The dreams still came to him in the dark and even sometimes in the middle of the day. Fish with horns, hairless dogs, black foxes, giants, a thousand talking black birds and a giant flying eyeball swirled around in his head. He wanted to draw. He somehow conveyed to the little man what he wanted and with a crude quill on a long piece of skin he made pictures of his dreams from animal blood. Jack almost never thought of his father and was simultaneously relieved and terrified to find himself alone in a barren wilderness. The pictures on the skin grew more elaborate as he tried to recreate the dreams as accurately as his limited artistic skills would allow.
   His companion in the darkness sang quietly while he sewed and women came and went giggling at Jack's curly hair and blue eyes. They brought food that was foreign to his tongue as the language to his ears. His companion took him on longer and longer walks every day and he felt the urgency in the little man’s voice as the wind got colder. Jack realized there was another journey for him on the horizon; soon they would be following the animals’ path.
   It was only hours later after a long nap that the little man set the boots down in front of Jack and urged him to put them on. The pathches of paper thin red scar tissue on his feet had just recently formed and his toes were still tender but the boots made him feel like he had brand new feet. The little man pulled a heavy skin jacket over Jacks head and took his hand. He looked around the little room for a moment as if making sure there was nothing he was forgetting and they headed out into the sunset toward the sound of the thunder. They walked for what seemed like hours but since the sun never seemed to set it was hard for Jack to tell how long they had been walking. He was pleasantly surprised at his endurance and although he was still tired his body seemed to move without him even thinking and the rhythm of the vibration kept him moving.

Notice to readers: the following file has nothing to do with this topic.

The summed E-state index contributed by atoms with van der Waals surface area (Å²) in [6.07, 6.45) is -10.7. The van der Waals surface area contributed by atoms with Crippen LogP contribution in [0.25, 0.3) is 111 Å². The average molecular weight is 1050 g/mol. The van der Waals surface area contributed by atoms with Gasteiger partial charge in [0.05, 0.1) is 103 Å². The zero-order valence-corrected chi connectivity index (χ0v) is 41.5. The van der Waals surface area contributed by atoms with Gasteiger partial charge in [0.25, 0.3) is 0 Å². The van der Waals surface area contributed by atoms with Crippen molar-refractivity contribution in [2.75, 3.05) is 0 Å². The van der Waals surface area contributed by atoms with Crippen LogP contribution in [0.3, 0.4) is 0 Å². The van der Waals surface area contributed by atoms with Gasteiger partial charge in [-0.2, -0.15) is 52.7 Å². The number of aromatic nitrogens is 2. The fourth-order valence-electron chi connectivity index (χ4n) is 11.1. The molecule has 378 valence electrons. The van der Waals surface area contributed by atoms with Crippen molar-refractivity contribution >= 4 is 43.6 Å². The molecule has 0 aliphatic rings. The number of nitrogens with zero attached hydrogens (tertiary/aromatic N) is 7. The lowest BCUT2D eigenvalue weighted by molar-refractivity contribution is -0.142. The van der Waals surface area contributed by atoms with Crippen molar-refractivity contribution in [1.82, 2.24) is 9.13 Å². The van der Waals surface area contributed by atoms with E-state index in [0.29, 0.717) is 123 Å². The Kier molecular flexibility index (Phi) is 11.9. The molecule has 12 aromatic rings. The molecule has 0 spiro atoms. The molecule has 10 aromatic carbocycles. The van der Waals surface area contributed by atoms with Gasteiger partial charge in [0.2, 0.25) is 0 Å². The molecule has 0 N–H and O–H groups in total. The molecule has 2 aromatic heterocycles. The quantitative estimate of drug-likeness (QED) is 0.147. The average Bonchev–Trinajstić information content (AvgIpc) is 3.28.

His mind found its own way into the dreamland as if the resonance of the thunder were a key to unlocking a door between worlds. Jack seemed to be able to see things he could not explain but these images were so different from his dreams. As the thunder got louder the images became clearer. He saw another little man with a belt made of skin and covered in blood. Through the star speckled darkness he could see cold, figures falling out of the sky and writhing out of the sea. There were buildings built of secrets, more boats, shiny coins, barking dogs, a plague, yellow rocks, hundreds of men with tools and machines, holes dug deep into the earth, dizziness, sadness, and a boy….
   Jack nearly crashed into the back of his companion unsure if he had been sleep walking. The little man pointed to a bump on the horizon and made a noise. Jack looked at him and smiled. He had no idea what else to do. The little man smiled back and Jack was struck with a sorrow so profound he could not understand it. The images flooded back and this little man was in all of them somehow. He couldn’t explain it but knew in that moment that he was there for some reason and he wanted to find out what that reason was. Why had he survived and no one else? How had this man found him when there didn’t seem to be anyone else around at all? Jack had no idea where they were headed or what would be there when they arrived. He just let his feet carry him across the earth following the little man humming quietly to a song he had heard over and over in his dreams.